Innovation gives valuable boost to Australian dairy industry
A new report has discovered that, since 1991-92, Australian dairy farmers have improved performance and productivity by continuing to change their management practices and adopt various new technologies.
The findings are contained in the report, Australian Dairy industry: use of technology and management practices on dairy farms, 1991-92 to 2006-07, released last week by ABARE Executive Director, Phillip Glyde.
Results from a survey conducted by ABARE (Australian Bureau of Agricultural and Resource Economics) show differences in productivity are related to the type of dairy shed used, the proportion of irrigated farm area and the number of cows milked.
“Farms with higher productivity tend to employ either rotary or swing-over dairy shed technology and have almost three times the proportion of land used for irrigation,” said Mr Glyde.
Mr Glyde noted that since the early 1990s there has been a general trend toward installing or improving milking sheds and equipment to improve labour use efficiency and to cater for large-scale milk production.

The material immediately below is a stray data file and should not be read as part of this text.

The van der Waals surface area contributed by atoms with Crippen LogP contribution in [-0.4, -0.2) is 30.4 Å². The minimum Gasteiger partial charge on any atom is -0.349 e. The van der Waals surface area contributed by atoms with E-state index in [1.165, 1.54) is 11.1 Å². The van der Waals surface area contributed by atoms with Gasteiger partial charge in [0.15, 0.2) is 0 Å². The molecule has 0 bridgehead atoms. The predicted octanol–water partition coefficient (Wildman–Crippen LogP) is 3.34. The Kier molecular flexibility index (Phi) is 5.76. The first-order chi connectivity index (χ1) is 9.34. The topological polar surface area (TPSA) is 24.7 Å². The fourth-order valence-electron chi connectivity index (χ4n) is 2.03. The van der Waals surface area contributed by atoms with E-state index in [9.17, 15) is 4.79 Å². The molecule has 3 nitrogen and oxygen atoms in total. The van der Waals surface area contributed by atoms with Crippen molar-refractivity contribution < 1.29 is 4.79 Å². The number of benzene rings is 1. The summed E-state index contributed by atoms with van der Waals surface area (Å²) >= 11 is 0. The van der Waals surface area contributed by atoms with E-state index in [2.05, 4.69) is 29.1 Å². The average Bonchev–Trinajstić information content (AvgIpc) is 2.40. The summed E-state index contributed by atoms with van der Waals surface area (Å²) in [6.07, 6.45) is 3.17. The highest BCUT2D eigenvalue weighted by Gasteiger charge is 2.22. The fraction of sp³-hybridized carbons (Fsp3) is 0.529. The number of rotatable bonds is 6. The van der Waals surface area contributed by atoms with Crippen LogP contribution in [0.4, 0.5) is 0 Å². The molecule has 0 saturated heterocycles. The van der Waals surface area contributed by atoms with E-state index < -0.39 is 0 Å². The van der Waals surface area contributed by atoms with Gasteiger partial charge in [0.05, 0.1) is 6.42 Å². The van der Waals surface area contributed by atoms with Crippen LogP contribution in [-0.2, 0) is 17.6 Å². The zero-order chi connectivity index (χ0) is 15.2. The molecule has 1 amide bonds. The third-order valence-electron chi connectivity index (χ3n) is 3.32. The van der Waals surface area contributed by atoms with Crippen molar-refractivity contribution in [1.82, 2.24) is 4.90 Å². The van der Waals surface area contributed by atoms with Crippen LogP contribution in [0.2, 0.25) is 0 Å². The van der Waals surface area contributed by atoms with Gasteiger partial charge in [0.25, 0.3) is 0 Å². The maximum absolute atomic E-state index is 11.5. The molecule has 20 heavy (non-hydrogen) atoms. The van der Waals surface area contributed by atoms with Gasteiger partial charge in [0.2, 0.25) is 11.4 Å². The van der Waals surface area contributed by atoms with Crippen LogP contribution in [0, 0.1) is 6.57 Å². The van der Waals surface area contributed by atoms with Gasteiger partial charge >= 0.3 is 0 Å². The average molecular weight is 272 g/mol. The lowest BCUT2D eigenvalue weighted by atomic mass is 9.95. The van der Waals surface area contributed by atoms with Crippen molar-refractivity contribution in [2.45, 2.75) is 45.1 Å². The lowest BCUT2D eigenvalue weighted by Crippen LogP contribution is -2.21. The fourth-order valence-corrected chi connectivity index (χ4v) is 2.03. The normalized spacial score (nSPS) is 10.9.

“Increases in the number of cows milked per hour and per operator have been achieved by a combination of changes, including labour saving technologies such as increased use of automatic cup removers,” Mr Glyde advised.
Supplementary feeding of cows on concentrates and grains has increased significantly since 1991-92, with the average quantity of purchased grains and concentrates increasing by more than three times, while the average quantity fed per cow has doubled.
Results from the survey indicate dairy farmers planned to attend a range of training courses in the year ahead, with courses on herd nutrition, feeding and pasture management deemed to be the most important. “The report’s findings are valuable in gaining an improved understanding of how the uptake of new technologies and better farm management practices relate to productivity gains and financial returns achieved by Australian dairy farms,” said Mr Glyde.